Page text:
Cooking with Oats

  • Oatmeal: A breakfast favorite, cooked oats pair well with fruits, nuts, and seeds. Follow package directions for exact cooking times. Generally, less-processed oats such as steel-cut take 25-30 minutes to cook, whereas instant oats take 1-2 minutes but lack the nutrition.

    If the thought of oatmeal brings to mind a sticky paste, try using steel cut oats that add a more hearty texture. And with rolled oats watch the cooking time as mushiness is the result of overcooking.

    Feel free to add the topping of your choice, honey, chia seeds, nuts, fruit – fresh, dehydrated or freeze-dried, or pretty much anything that catches your fancy.
  • Gruel: Oatmeal gruel is the “poor man’s porridge” as it is a thinned down version of porridge using either extra milk or water. In addition to stretching out food supplies, it is also good to feed someone who is just recovering from a bout of illness especially if nausea and vomiting or cough were involved. It is easy on the stomach and protein helps with healing. Adding a bit of honey to it can help to soothe a sore throat as well.
  • Overnight Oats: A quick, easy no-cook solution for a nutrient-dense breakfast or snack. In a medium glass jar, add ½ cup old-fashioned or rolled oats (not instant), ½-1 cup liquid such as dairy milk, soy milk, or nut milk, and ½ cup of any chopped fruit (banana, melon, apple, grapes). Additional optional ingredients include a few tablespoons of Greek yogurt, 1-2 tablespoons of chia/flaxseeds, nuts, or any spices. Tightly screw on the lid and shake the jar vigorously until all ingredients are incorporated well. Refrigerate overnight or for at least four hours. The oats will soften and the mixture will thicken into a pudding-like texture.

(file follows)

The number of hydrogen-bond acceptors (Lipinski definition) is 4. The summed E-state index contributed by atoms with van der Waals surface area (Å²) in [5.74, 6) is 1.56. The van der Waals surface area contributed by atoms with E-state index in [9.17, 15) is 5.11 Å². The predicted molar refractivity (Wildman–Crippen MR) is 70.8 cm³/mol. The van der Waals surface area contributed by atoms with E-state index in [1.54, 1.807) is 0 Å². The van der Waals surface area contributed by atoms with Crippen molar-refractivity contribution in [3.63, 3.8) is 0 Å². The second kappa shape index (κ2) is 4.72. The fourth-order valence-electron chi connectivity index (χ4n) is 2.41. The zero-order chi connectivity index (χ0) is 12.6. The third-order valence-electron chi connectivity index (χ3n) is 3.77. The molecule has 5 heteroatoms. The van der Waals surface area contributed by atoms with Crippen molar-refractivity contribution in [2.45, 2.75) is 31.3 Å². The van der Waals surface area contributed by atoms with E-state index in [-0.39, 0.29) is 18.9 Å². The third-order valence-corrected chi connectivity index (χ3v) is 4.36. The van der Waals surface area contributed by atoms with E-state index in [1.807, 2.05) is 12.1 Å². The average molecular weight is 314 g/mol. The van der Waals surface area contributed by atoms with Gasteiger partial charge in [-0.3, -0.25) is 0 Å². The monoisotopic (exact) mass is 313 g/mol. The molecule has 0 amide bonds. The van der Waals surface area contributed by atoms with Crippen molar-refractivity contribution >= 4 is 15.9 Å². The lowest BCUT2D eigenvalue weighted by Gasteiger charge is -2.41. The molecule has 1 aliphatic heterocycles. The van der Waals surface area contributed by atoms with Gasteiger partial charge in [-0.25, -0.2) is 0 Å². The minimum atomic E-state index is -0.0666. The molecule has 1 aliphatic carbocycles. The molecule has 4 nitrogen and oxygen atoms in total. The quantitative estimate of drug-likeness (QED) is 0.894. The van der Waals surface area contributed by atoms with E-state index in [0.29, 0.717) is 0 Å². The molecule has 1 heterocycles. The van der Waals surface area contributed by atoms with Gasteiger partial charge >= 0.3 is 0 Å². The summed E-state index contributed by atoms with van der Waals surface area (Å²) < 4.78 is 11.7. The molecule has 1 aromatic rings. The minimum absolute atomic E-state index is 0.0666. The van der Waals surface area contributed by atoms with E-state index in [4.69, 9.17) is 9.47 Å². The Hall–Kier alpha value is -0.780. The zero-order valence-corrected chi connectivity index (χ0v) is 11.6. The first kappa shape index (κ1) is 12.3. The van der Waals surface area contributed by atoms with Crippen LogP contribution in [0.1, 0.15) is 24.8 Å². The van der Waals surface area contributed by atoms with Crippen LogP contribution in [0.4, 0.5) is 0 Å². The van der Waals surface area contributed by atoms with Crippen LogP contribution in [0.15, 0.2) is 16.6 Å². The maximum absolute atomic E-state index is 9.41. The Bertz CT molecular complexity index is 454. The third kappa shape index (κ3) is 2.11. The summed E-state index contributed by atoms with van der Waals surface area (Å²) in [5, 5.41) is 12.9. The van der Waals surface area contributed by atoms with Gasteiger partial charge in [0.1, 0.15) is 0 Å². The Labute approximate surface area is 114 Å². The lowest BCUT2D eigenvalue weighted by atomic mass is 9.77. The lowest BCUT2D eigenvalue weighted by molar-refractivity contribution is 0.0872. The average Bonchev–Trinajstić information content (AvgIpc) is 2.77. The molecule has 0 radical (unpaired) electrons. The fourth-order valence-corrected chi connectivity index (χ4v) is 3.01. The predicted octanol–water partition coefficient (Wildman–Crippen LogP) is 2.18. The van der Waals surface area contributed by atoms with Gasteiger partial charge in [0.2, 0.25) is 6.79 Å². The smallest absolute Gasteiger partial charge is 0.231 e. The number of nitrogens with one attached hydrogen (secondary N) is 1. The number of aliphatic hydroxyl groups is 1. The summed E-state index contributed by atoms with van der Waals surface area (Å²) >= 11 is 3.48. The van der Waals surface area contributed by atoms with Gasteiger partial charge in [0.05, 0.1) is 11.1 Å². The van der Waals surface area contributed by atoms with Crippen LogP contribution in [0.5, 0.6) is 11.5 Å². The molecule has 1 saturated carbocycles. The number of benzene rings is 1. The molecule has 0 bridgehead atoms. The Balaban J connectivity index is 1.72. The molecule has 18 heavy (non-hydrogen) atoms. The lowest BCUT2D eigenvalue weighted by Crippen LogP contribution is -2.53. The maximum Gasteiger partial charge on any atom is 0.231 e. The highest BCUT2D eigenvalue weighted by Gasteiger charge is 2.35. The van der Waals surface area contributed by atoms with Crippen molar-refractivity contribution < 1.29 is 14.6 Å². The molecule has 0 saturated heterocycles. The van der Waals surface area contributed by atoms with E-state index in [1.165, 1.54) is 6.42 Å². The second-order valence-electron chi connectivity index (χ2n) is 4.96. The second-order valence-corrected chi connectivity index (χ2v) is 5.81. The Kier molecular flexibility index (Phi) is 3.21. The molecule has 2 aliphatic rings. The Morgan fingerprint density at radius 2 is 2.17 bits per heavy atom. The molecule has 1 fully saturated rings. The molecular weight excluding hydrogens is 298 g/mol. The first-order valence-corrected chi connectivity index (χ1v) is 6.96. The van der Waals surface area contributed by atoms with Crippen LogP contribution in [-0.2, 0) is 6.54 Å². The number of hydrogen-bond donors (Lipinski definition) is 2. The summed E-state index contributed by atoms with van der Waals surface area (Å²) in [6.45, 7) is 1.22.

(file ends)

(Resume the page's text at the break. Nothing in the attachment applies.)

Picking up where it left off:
• Oat Flour: These are oats that have been ground to a flour-like consistency. Although it may be tempting to substitute oat flour for regular flour in baked recipes, keep in mind that oat flour lacks gluten, a crucial component that adds structure, moisture, and volume to a baked product; without it, cookies would crumble and breads would become dense and lack volume. However, oat flour can add chewiness to cookies and a boost of nutrients to breads. Substitute 25-30% of flour in a recipe with oat flour for best results.
  • Oat Risotto: Oats are also delicious in savory dishes. An example is replacing rice in risotto with whole oat groats or steel-cut oats. Typically, the oats are first toasted for a few minutes in hot oil with aromatics like shallots or diced onion. Then stock and/or water are added, 1 cup at a time, stirring well after each addition, until the oats are cooked (about 25 minutes).

Shelf Life & Amount to Store

One #10 can of quick rolled oats contains about 22 – 1/2 cup (dry) servings, which is about 1 cup when cooked. Storing 16 cans of rolled oats will provide one person with one serving of oatmeal each day for breakfast for almost an entire year.

If properly stored one of these cans packed for long-shelf-life can last for up to 30 years. So if you stock up you always know you have a hearty, healthy breakfast available to get your day started right.